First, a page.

Nashville Ballet Announces Fundraising Campaign
Nashville Ballet announced today the public launch of its Capital Campaign-ELEVATE to build the future of Nashville Ballet. The campaign will allow the organization to renovate and expand The Martin Center for Nashville Ballet in Sylvan Heights.
"After almost 13 years in our current facility, community demand has pushed us to maximum capacity both in the studios and in our administrative offices," Nashville Ballet Artistic Director & CEO Paul Vasterling said. "The only way we can provide the highest caliber of instruction and training to even more students and families is with more space. And it's a wonderful problem to have!"
With the assistance of strong ELEVATE Campaign leadership, and through generous support from our Board of Directors and close friends, Nashville Ballet has already raised $3.7 million towards its $5.5 million goal.
Nashville Ballet purchased the adjoining space, previously occupied by Climb Nashville, in 2012. When Nashville Ballet expands into the additional space, the new facility will increase from 31,000 square feet to 44,000 square feet and add three new studios for a total of seven dance studios. This expansion will allow the School of Nashville Ballet to increase its enrollment by approximately 1,200 new students (almost double current enrollment) and add new classes for children and adults. Renovations will also include new locker rooms for students as well as a larger, updated lobby and better traffic flow both inside and outside of the building.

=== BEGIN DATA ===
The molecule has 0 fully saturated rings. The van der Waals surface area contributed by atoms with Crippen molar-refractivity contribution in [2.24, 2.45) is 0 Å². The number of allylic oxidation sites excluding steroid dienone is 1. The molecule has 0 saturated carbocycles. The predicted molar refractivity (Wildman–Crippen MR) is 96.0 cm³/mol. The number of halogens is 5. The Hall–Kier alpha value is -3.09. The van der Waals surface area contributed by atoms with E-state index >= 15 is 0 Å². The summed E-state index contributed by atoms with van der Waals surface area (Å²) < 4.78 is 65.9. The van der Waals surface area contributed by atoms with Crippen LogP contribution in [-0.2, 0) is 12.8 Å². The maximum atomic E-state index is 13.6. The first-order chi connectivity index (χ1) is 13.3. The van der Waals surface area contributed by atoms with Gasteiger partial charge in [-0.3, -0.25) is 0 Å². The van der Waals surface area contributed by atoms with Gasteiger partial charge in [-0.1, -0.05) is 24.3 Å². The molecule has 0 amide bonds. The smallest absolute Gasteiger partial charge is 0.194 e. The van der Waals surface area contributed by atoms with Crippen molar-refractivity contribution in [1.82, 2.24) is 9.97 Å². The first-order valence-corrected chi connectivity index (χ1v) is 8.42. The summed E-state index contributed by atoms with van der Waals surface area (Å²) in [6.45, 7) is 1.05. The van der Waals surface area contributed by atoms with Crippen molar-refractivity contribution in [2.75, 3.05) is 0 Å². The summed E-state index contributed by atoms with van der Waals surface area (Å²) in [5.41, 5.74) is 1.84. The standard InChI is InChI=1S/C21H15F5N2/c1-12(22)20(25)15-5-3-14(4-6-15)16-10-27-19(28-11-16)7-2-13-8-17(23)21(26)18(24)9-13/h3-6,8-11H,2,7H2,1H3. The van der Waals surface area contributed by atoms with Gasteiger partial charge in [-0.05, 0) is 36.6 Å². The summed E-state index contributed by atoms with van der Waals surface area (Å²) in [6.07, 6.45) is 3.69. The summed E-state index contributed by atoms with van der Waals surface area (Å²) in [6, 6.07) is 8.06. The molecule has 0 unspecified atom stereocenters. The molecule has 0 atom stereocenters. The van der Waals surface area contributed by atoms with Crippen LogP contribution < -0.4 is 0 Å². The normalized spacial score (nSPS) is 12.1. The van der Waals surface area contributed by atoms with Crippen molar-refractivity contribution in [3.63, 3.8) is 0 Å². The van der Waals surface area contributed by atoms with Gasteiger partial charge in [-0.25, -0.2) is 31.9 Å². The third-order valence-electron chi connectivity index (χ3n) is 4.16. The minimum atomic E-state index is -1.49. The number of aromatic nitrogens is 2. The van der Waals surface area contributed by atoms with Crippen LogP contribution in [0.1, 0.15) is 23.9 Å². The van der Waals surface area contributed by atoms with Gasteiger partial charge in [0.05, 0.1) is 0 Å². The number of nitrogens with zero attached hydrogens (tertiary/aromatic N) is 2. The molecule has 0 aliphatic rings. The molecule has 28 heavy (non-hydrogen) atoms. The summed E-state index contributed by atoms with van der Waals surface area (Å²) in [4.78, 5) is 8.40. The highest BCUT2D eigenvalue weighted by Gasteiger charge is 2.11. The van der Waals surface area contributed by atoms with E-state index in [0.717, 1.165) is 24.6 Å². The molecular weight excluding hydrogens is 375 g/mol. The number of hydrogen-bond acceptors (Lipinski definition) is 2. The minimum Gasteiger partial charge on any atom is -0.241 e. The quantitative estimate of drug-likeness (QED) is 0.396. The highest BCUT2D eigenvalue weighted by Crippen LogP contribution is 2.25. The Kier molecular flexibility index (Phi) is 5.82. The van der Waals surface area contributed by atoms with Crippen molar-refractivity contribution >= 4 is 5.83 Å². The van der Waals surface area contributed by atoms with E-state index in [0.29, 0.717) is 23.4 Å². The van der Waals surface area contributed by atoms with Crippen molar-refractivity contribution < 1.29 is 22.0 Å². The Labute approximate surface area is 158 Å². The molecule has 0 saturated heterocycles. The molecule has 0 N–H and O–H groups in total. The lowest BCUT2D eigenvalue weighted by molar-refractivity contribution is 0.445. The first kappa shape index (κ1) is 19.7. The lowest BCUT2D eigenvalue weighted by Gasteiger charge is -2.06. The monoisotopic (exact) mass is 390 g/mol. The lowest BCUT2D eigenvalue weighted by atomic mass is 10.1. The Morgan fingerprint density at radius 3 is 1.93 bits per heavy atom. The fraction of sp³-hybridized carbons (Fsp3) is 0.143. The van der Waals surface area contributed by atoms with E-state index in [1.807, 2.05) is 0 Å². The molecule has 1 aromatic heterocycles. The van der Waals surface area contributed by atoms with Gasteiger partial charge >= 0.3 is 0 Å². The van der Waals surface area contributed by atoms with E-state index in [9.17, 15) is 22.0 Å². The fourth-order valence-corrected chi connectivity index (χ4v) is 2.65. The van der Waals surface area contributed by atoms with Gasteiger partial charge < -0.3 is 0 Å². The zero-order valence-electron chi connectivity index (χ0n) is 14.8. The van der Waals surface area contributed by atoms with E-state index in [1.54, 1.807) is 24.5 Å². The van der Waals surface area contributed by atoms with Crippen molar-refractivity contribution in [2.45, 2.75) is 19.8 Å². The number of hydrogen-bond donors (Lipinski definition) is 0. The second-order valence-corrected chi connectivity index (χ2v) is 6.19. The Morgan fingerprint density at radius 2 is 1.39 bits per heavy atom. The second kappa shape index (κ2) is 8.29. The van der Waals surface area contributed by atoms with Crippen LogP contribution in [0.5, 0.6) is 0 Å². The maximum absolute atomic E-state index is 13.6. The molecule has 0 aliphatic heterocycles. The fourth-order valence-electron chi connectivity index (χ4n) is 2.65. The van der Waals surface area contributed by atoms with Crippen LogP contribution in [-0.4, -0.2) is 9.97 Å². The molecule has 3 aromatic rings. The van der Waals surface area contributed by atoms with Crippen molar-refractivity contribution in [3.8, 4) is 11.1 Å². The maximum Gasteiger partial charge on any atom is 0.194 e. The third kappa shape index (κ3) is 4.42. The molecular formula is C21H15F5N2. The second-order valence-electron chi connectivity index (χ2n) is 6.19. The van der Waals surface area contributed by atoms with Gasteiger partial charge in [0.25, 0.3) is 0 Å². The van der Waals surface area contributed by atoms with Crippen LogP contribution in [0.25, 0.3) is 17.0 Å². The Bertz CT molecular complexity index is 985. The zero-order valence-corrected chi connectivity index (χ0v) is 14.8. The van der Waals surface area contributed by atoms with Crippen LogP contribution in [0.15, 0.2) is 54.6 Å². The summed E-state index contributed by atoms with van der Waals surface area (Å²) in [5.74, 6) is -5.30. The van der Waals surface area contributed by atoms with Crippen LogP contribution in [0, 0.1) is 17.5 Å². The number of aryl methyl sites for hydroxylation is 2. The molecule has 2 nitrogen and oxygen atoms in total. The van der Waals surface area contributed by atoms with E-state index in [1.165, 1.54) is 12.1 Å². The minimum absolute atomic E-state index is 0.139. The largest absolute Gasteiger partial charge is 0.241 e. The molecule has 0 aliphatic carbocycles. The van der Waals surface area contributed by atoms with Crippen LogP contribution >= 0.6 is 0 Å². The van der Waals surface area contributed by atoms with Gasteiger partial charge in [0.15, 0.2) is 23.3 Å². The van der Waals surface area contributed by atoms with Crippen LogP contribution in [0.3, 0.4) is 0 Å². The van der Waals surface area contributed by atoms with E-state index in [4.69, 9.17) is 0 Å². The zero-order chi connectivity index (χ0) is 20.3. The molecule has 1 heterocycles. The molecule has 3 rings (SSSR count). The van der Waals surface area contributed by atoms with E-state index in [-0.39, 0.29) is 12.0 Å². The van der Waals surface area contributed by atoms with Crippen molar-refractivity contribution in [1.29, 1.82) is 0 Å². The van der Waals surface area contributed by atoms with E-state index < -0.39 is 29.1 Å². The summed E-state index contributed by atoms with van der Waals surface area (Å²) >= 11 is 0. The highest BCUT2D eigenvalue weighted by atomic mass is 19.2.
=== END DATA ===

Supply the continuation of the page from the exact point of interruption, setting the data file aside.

Design and planning is being spearheaded by Nashville-based Earl Swensson Associates, who have led projects for multiple organizations throughout Nashville including the Schermerhorn Symphony Center, the Tennessee Performing Arts Center and The Noah Liff Opera Center. Construction and renovations will be done by RC Mathews, who have worked on projects for Belmont University and Ryman Auditorium, renovations of the Downtown Nashville YMCA, and many more across Nashville and Middle Tennessee.
"As a choreographer, it's always exciting to have more space," Vasterling said. "But this expansion is really about being able to accommodate more students. There are so many talented local youngsters, but we've had to turn people away. And when we turn them away as children, it decreases the chance we have to train them through the school into the company. That's the dream: Made in Nashville."